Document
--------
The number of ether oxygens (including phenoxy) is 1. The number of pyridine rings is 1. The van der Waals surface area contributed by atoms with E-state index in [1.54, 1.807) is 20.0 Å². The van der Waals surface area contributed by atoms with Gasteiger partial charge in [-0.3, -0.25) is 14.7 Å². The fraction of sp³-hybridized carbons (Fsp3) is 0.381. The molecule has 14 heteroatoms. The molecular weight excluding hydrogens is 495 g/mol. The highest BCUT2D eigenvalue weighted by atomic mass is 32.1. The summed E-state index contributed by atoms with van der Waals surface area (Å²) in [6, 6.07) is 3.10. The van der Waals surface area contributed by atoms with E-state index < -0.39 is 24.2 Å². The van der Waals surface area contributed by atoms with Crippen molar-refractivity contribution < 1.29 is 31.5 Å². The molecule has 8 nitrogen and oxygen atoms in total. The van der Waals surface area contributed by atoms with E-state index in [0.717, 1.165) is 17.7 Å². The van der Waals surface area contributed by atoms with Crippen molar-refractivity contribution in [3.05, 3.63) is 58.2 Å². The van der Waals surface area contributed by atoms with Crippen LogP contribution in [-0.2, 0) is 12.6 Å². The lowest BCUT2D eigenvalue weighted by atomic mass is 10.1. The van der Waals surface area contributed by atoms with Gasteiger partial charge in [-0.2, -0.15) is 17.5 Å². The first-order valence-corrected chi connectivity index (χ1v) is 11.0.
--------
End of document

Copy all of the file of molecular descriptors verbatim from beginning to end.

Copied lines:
The number of ether oxygens (including phenoxy) is 1. The number of pyridine rings is 1. The van der Waals surface area contributed by atoms with E-state index in [1.54, 1.807) is 20.0 Å². The van der Waals surface area contributed by atoms with Gasteiger partial charge in [-0.3, -0.25) is 14.7 Å². The fraction of sp³-hybridized carbons (Fsp3) is 0.381. The molecule has 14 heteroatoms. The molecular weight excluding hydrogens is 495 g/mol. The highest BCUT2D eigenvalue weighted by atomic mass is 32.1. The summed E-state index contributed by atoms with van der Waals surface area (Å²) in [6, 6.07) is 3.10. The van der Waals surface area contributed by atoms with E-state index < -0.39 is 24.2 Å². The van der Waals surface area contributed by atoms with Crippen molar-refractivity contribution < 1.29 is 31.5 Å². The molecule has 8 nitrogen and oxygen atoms in total. The van der Waals surface area contributed by atoms with E-state index in [0.717, 1.165) is 17.7 Å². The van der Waals surface area contributed by atoms with Crippen molar-refractivity contribution in [3.05, 3.63) is 58.2 Å². The van der Waals surface area contributed by atoms with Crippen LogP contribution in [-0.2, 0) is 12.6 Å². The lowest BCUT2D eigenvalue weighted by atomic mass is 10.1. The van der Waals surface area contributed by atoms with Gasteiger partial charge in [-0.2, -0.15) is 17.5 Å². The first-order valence-corrected chi connectivity index (χ1v) is 11.0.